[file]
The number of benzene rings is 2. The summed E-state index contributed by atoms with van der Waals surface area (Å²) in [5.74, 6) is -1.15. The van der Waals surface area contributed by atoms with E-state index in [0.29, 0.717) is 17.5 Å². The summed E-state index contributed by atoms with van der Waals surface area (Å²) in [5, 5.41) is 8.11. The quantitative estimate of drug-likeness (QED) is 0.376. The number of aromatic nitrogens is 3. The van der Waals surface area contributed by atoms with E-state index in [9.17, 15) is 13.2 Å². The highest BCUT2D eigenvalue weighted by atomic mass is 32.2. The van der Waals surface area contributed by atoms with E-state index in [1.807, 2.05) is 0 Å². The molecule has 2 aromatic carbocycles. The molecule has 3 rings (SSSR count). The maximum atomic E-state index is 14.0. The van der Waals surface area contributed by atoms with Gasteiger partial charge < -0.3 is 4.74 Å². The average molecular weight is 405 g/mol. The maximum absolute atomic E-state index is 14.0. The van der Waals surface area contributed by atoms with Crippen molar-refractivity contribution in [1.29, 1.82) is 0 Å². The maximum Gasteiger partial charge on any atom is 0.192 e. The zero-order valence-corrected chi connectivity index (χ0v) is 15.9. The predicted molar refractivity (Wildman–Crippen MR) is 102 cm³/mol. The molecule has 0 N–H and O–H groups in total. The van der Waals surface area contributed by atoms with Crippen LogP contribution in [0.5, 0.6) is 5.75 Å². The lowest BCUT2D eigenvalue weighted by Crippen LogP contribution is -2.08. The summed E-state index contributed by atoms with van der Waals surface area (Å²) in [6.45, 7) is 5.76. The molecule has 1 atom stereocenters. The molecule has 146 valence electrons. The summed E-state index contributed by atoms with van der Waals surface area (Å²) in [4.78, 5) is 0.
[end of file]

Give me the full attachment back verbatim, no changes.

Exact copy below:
The number of benzene rings is 2. The summed E-state index contributed by atoms with van der Waals surface area (Å²) in [5.74, 6) is -1.15. The van der Waals surface area contributed by atoms with E-state index in [0.29, 0.717) is 17.5 Å². The summed E-state index contributed by atoms with van der Waals surface area (Å²) in [5, 5.41) is 8.11. The quantitative estimate of drug-likeness (QED) is 0.376. The number of aromatic nitrogens is 3. The van der Waals surface area contributed by atoms with E-state index in [9.17, 15) is 13.2 Å². The highest BCUT2D eigenvalue weighted by atomic mass is 32.2. The van der Waals surface area contributed by atoms with E-state index in [1.807, 2.05) is 0 Å². The molecule has 2 aromatic carbocycles. The molecule has 3 rings (SSSR count). The maximum atomic E-state index is 14.0. The van der Waals surface area contributed by atoms with Gasteiger partial charge < -0.3 is 4.74 Å². The average molecular weight is 405 g/mol. The maximum absolute atomic E-state index is 14.0. The van der Waals surface area contributed by atoms with Crippen molar-refractivity contribution in [1.29, 1.82) is 0 Å². The maximum Gasteiger partial charge on any atom is 0.192 e. The zero-order valence-corrected chi connectivity index (χ0v) is 15.9. The predicted molar refractivity (Wildman–Crippen MR) is 102 cm³/mol. The molecule has 0 N–H and O–H groups in total. The van der Waals surface area contributed by atoms with Crippen LogP contribution in [0.5, 0.6) is 5.75 Å². The lowest BCUT2D eigenvalue weighted by Crippen LogP contribution is -2.08. The summed E-state index contributed by atoms with van der Waals surface area (Å²) in [6.45, 7) is 5.76. The molecule has 1 atom stereocenters. The molecule has 146 valence electrons. The summed E-state index contributed by atoms with van der Waals surface area (Å²) in [4.78, 5) is 0.